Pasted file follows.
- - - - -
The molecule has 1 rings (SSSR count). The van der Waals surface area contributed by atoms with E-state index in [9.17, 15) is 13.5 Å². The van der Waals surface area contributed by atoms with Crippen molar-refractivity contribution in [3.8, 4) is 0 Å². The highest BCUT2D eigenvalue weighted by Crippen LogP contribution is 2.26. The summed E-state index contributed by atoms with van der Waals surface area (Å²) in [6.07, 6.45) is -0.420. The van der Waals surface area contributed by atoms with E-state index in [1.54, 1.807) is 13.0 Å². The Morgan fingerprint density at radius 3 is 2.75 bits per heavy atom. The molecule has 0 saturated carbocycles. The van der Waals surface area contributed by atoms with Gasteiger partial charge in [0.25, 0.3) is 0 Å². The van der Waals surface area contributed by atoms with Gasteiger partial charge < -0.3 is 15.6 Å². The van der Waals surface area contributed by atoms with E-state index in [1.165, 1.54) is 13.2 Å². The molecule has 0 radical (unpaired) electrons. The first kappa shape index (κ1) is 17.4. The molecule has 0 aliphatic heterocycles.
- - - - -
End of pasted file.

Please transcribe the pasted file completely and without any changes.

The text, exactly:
The molecule has 1 rings (SSSR count). The van der Waals surface area contributed by atoms with E-state index in [9.17, 15) is 13.5 Å². The van der Waals surface area contributed by atoms with Crippen molar-refractivity contribution in [3.8, 4) is 0 Å². The highest BCUT2D eigenvalue weighted by Crippen LogP contribution is 2.26. The summed E-state index contributed by atoms with van der Waals surface area (Å²) in [6.07, 6.45) is -0.420. The van der Waals surface area contributed by atoms with E-state index in [1.54, 1.807) is 13.0 Å². The Morgan fingerprint density at radius 3 is 2.75 bits per heavy atom. The molecule has 0 saturated carbocycles. The van der Waals surface area contributed by atoms with Gasteiger partial charge in [0.25, 0.3) is 0 Å². The van der Waals surface area contributed by atoms with Gasteiger partial charge < -0.3 is 15.6 Å². The van der Waals surface area contributed by atoms with E-state index in [1.165, 1.54) is 13.2 Å². The molecule has 0 radical (unpaired) electrons. The first kappa shape index (κ1) is 17.4. The molecule has 0 aliphatic heterocycles.